Current and former faculty who have filed suit against KU formed an informal support group to help each other through the process.
Assistant professor Mike Cuenca felt isolated at Kansas University while engaged several years in a nasty personnel conflict with his employer.
He's found comfort in an informal support group of other KU faculty and former faculty involved in similar career-jeopardizing clashes, some of which have advanced to the point of filing lawsuits against KU and administrators. A half-dozen people typically meet for lunch once a week at a downtown diner.
"I went at this myself for four years," said Cuenca, who filed an amended complaint against KU in April. "This group has been great."
Cuenca, a 41-year-old Asian-American, filed suit based on allegations he was a victim of racial discrimination at KU through the actions of James Gentry, current journalism dean, and Mike Kautsch, a former journalism dean. He seeks punitive damages against Gentry and Kautsch for alleged retaliation against him.
Kautsch, now a member of KU's law faculty, and Gentry said Wednesday that university policy prohibited them from discussing the case.
"We can't comment on litigation," said Rose Marino, KU's associate general counsel.
Two of the people Cuenca meets with are Cynthia Annett and Raymond Pierotti, who filed suits in February that claim KU and a department chairman engaged in sex discrimination against Annett in denying her tenure and in race discrimination through interaction with Pierotti, who is American Indian.
Annett no longer works at KU, while Pierotti is a tenured member of the ecology and evolutionary biology department.
Some in the lunch group have turned to litigation, while others haven't reached that stage. Most won't, choosing to quit KU and move on to other jobs.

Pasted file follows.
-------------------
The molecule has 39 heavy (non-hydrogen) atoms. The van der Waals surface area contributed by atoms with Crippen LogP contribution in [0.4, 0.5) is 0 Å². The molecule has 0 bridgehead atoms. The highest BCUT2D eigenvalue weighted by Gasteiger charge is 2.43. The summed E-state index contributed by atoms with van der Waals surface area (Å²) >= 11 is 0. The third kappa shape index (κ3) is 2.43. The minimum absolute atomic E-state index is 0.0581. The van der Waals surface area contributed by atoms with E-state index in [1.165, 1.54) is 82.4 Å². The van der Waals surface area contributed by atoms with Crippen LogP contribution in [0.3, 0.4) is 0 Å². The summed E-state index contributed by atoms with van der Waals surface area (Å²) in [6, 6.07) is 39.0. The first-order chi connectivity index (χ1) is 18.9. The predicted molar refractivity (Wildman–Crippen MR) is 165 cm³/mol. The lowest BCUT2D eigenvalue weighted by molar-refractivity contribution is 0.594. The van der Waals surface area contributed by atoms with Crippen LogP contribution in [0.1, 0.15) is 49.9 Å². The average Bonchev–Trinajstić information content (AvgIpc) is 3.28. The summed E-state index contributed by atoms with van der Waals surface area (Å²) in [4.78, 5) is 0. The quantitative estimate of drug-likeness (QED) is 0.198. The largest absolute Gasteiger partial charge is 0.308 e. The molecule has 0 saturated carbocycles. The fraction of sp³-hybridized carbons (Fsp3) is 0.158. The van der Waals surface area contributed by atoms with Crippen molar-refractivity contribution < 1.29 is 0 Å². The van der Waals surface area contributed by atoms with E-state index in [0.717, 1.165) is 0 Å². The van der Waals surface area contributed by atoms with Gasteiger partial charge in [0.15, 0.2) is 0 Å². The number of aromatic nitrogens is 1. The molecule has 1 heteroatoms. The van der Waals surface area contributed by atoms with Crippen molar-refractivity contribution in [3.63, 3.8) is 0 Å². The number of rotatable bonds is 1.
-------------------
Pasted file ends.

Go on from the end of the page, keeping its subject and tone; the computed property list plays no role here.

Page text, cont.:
"No one goes through this lightly," said Cuenca, who was hired by KU in 1994 and is applying for tenure despite the suit filed in U.S. District Court.
Cuenca said the university typically used its capacity to undermine a faculty member's personal and professional credibility once that person signed on as an adversary. That's what happened to him, he said.
"You are vilified," he said. "They are going to try to make us all look really bad."
Cuenca said after a 1995 meeting at which he asked to be relieved of responsibility for a fourth class, for which he wasn't compensated, Kautsch convened a faculty meeting to fire him. That effort failed and Kautsch placed Cuenca on secret probation, Cuenca said.
"It got worse," he said. "He made life miserable for me."
Annett said her lawsuit was about more than money and a job. She said the university's system for handling disagreements among faculty and administrators on employment issues, such as tenure, was dysfunctional.
"We've not been able to get the appeals process to work," she said.
She said decisions about tenure and promotion were often based on subjective issues -- not a person's merit in terms of research, teaching and public service. Personality and ideological disagreements among junior and senior faculty play a key role, she said.
"We think tenure should be based on merit," Annett said.
Members of the group weren't especially hopeful about winning big court cases against KU, but were convinced their efforts would make the university's personnel system more accountable to faculty in the future.
Annett said: "We're optimistic we will make a difference."
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